I'm absolutely a feminist. The reason other feminists don't like me is that I criticize the movement, explaining that it needs a correction. Feminism has betrayed women, alienated men and women, replaced dialogue with political correctness. Equal opportunity feminism, which I espouse, demands the removal of all barriers to woman's advance in the political and professional world — but not at the price of special protections for women which are infantilizing and anti-democratic.
I believe in empowerment
Ecuador confirmed they granted nationality to Julian.
We do not know.
The Ecuadorian nationality is a sensitive matter under discussion by the involved parties and it is better to ask the parties directly about this - follow @julianassange
However, it is important to understand there is an active investigation in the US. The threat is more serious than ever and there is no chance of a fair trial there.
See the UN Decision
re- His ongoing arbitrary and illegal detention.
According to the UN, his detention is in violation of article 7 - That no one shall be subjected to torture or to cruel, inhuman or degrading treatment or punishment.
Thank you for supporting Julian -
Hans klok House of Mystery with special guest Pamela Anderson
1/16/2018 Hamburg Mehr!Theater
1/17/2018 Hamburg Mehr!Theater
1/26/2018 Mannheim Rosengarten
2/8/2018 Berlin Tempodrom
2/9/2018 Berlin Tempodrom
2/16/2018 Frankfurt Jahrhunderthalle
2/24/2018 Cologne Palladium
2/25/2018 Cologne Palladium
3/3/2018 Bregenz Festspielhaus
3/8/2018 Bremen Musical Theater
3/17/2018 Salzburg Salzburgarena
3/18/2018 Wien Stadthalle 7
4/10/2018 München Deutsches Theater
4/11/2018 München Deutsches Theater
For tickets click here
In our new public service announcement, created in partnership with PAVE (http://pavingtheway.net) Pamela Anderson reminds riders that when you accept a ride from a ride-hailing app, you also accept the risks that come with it. Ride Responsibly, and learn more about your rights and our mission at www.rideresponsibly.org
Pamela Anderson walks down a city street and uses her cellphone to book a ride. Along the way, she passes a newspaper and street signs that say, “Hollywood Sexual Harassment Scandal Reaches New Lows” and “U.S. Senator Accused of Groping.” When she gets into the car, she sees another sign that says, “Ride-Hail Drivers Suspected of Rape.” The car doors lock, and the driver turns around and suggestively asks, “Shall we?” Just then, “#MeToo” pops up on her phone’s screen.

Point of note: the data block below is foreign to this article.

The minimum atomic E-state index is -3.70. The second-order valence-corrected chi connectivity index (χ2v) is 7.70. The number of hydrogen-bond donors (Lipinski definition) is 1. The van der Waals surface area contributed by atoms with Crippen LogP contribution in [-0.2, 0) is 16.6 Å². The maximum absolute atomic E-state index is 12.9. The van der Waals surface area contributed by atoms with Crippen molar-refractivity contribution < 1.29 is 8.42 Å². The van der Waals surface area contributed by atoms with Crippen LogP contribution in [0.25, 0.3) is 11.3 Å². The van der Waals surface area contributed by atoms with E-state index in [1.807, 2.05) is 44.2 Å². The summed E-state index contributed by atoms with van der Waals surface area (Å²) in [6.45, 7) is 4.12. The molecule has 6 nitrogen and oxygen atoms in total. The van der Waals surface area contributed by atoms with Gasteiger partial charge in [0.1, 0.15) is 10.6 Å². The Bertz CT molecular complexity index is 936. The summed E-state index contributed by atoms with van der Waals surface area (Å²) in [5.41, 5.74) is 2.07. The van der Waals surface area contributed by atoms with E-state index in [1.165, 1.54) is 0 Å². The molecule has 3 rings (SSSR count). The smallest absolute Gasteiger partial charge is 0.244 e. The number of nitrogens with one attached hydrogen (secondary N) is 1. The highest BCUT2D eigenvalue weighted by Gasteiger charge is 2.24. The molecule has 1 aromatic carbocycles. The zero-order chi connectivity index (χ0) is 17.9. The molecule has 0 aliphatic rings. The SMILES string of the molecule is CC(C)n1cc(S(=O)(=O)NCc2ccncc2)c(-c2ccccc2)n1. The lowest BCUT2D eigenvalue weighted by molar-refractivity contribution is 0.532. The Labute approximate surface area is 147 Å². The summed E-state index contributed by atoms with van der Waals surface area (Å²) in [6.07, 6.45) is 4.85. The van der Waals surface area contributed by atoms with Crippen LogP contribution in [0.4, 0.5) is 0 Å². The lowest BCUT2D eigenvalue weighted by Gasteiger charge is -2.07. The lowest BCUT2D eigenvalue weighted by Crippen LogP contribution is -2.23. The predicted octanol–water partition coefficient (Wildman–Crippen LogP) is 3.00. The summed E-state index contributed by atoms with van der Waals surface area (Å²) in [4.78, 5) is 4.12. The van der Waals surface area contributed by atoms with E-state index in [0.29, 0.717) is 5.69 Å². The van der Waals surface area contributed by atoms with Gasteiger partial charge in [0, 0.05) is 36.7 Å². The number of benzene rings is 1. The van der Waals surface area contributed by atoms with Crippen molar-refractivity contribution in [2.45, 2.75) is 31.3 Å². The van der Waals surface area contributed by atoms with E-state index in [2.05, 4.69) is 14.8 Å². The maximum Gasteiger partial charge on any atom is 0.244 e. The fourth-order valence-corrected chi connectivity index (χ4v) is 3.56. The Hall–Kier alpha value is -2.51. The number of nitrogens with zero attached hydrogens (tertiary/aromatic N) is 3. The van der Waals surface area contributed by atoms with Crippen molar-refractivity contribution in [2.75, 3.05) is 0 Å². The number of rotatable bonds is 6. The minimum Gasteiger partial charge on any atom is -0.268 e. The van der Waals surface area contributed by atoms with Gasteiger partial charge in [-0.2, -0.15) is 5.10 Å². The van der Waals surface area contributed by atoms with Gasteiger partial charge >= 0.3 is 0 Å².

“When you accept a ride from a ride-hail app, you also accept the risks that come with it,” Ms. Anderson says in a voice-over. “Many ride-hail companies consider their drivers third-party providers, so they don’t have to accept any responsibility or accountability for their actions. Always ride responsibly.”
The 60-second ad, to be released Monday, is the third in a campaign introduced in 2015 by the National Limousine Association to promote Ride Responsibly, an initiative that encourages riders to “think before you app.”
It is an attempt by the association to focus on allegations of attacks by drivers for ride-hailing companies like Uber and Lyft, which happen to be its competitors. In November, for instance, two women sued Uber, claiming their drivers raped them in separate cases in Florida and California. And last month an Uber driver in Beirut, Lebanon, was arrested in connection with the killing of Rebecca Dykes, a British diplomat.
In September, when Transport for London, the agency that oversees that city’s subways, buses and taxis, declined to renew Uber’s license to operate there, it said that “Uber’s approach and conduct demonstrate a lack of corporate responsibility in relation to a number of issues.” They included, it said, how Uber deals with serious criminal offenses and conducts driver background checks.
Asked to comment on the Ride Responsibly campaign, a Lyft spokeswoman, Alexandra LaManna, said it “misleads consumers about the many benefits and safety features of Lyft.”
“All drivers must pass rigorous screenings, including criminal background and driving-record checks, before they’re able to drive for Lyft, and every ride is covered by a $1 million liability insurance policy,” she added. “Implying otherwise is simply not true.”
Brooke Anderson, a spokeswoman for Uber, acknowledged that “no means of transportation is 100 percent free of incidents and accidents,” but added, “Uber feels a responsibility to contribute to safety, help fight tough issues and mitigate any incidents.”
Among the measures that Uber uses to promote these efforts, she said, are logging the driver’s information and making it available to the rider to verify the right car; tracking every trip with GPS technology; screening drivers; and offering a feature that lets riders and drivers send details of their trips to others who can monitor them.
The first video by the campaign, in 2015, was animated and did not involve Ms. Anderson. Her first video for the campaign, in 2016, featured her playing “The Driving Game,” interviewing contestants to be her driver.
She helped create the campaign’s second and third videos, and said that although she felt the second video should be “fun” to get viewers’ attention, she wanted the latest one “to be a more serious message, a more serious approach, with so many sexual assaults in the climate today.”
For the latest effort, Ms. Anderson also enlisted Promoting Awareness, Victim Empowerment — an organization that works nationwide to prevent sexual assault and heal survivors. On Monday, P.A.V.E. is starting a letter-writing campaign asking elected officials in every state to require ride-hailing services to adhere to minimum safety standards; it will also introduce a related social media campaign and website, www.RideHailingSafely.com.